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Students from the University of Washington fill their canoe with water for the swamp test, which measures their canoe's buoyancy.

Organizers were concerned for the safety of their 200 guests. When the photographer signaled that he had successfully taken the group photo, a member from the University of Washington's host group called for everyone's attention.

Then, using a hand-held bullhorn, the crisp voice bellowed, “If you're planning on some paddling practice this afternoon, stay close to the university's waterfront. If you go out too far from shore, you'll end up in the main channel where the big boats sail. Their wakes can swamp even the best designed canoe.”

He was addressing the contestants in the 20th Annual National Concrete Canoe Competition (NCCC). Participants from 20 colleges and universities gathered in June at the University of Washington's campus in Seattle to vie for the title of best canoe design team.

Fortunately, everyone followed the advisory and the weekend event was trouble-free. The last thing anyone wanted was to damage two semesters of hard work.

The NCCC is much more than a three-day event. It's an annual rite of passage for some of the nation's best civil engineering students. Collectively, more than 60,000 student hours had been applied to the seemingly impossible task of making concrete canoes float.

Perhaps an even better indicator of the contest's importance is the time involved at the regional competition, which may have been more than 250,000 hours. This total could well exceed the sum of all scheduled lecture hours on concrete nationwide.

A learning curve

While the competition's focus is on race day, organizers from the American Society of Civil Engineers rules committee try to bring a real-life element of engineering to the teams.

The process starts when the new contest rules are sent out just before the fall semester. The rules committee, led by Clemson University professor Brad Putman, tries to offer a new challenge to the roughly 75 teams that build canoes for the regional competitions. These events are held in late March or early April.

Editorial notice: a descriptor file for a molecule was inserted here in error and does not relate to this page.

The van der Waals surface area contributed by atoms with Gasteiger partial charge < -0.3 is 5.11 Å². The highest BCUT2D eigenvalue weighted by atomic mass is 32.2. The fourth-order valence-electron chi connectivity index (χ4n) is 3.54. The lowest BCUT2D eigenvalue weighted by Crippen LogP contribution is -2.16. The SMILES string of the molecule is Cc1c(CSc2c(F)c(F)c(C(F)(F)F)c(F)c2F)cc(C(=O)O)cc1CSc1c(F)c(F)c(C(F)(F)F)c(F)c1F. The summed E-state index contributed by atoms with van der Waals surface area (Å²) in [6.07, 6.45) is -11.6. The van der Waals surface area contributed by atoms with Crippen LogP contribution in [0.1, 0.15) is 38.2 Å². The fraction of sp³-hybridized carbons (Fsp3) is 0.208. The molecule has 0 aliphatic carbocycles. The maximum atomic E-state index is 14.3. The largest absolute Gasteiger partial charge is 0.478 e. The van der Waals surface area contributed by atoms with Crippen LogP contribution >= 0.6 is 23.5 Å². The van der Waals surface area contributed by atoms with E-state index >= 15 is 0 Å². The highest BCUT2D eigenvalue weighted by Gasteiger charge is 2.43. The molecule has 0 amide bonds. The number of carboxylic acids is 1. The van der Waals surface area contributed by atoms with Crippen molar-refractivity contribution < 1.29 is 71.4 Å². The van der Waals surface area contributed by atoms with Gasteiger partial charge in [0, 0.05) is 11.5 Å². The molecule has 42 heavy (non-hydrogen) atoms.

This year's rule changes included a shorter hull length restriction of 20 feet. But the real kicker for competitors this year was how to deal with the air entrainment requirement.

The rules combine academic achievement and athletic ability. The races, which feature endurance and sprints for both men and women, counted for only 25% of the teams' overall score.

The remaining 75% was based equally on a technical paper that highlighted the planning, development, testing, and construction of the team's canoe; a formal oral presentation in which the team had to detail their design construction, racing ability, and other innovative features, as well as explaining their choices to the judges during a question and answer session; and the final racing canoe and project display.

The one team that had their form down pat was the University of Wisconsin-Madison. Their win this year was the fifth in a row. They designed the Descendant, Madison's 19.11-foot-long, 179-pound, natural gray canoe, to maximize the rowers' power. The team will be invited to participate in the 30th Annual Dutch Concrete Canoe Challenge in the Netherlands in September.